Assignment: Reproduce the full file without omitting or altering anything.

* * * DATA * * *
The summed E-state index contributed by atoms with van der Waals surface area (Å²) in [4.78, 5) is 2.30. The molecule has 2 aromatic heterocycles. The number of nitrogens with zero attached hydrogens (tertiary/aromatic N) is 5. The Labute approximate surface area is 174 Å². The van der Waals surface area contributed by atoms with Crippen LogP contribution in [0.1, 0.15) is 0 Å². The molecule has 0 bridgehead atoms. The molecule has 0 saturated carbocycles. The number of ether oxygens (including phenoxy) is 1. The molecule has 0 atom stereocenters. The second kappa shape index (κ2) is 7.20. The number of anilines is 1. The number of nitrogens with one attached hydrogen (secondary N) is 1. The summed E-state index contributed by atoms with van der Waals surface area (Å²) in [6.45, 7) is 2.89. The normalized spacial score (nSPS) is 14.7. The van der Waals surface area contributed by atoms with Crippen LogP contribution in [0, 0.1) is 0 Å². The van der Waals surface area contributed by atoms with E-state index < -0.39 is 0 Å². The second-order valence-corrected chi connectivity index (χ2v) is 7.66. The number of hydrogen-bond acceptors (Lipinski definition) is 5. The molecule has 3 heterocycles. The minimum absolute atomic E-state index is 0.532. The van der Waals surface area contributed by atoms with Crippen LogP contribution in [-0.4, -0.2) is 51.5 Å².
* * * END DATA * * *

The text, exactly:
The summed E-state index contributed by atoms with van der Waals surface area (Å²) in [4.78, 5) is 2.30. The molecule has 2 aromatic heterocycles. The number of nitrogens with zero attached hydrogens (tertiary/aromatic N) is 5. The Labute approximate surface area is 174 Å². The van der Waals surface area contributed by atoms with Crippen LogP contribution in [0.1, 0.15) is 0 Å². The molecule has 0 bridgehead atoms. The molecule has 0 saturated carbocycles. The number of ether oxygens (including phenoxy) is 1. The molecule has 0 atom stereocenters. The second kappa shape index (κ2) is 7.20. The number of anilines is 1. The number of nitrogens with one attached hydrogen (secondary N) is 1. The summed E-state index contributed by atoms with van der Waals surface area (Å²) in [6.45, 7) is 2.89. The normalized spacial score (nSPS) is 14.7. The van der Waals surface area contributed by atoms with Crippen LogP contribution in [0, 0.1) is 0 Å². The van der Waals surface area contributed by atoms with E-state index < -0.39 is 0 Å². The second-order valence-corrected chi connectivity index (χ2v) is 7.66. The number of hydrogen-bond acceptors (Lipinski definition) is 5. The molecule has 3 heterocycles. The minimum absolute atomic E-state index is 0.532. The van der Waals surface area contributed by atoms with Crippen LogP contribution in [-0.4, -0.2) is 51.5 Å².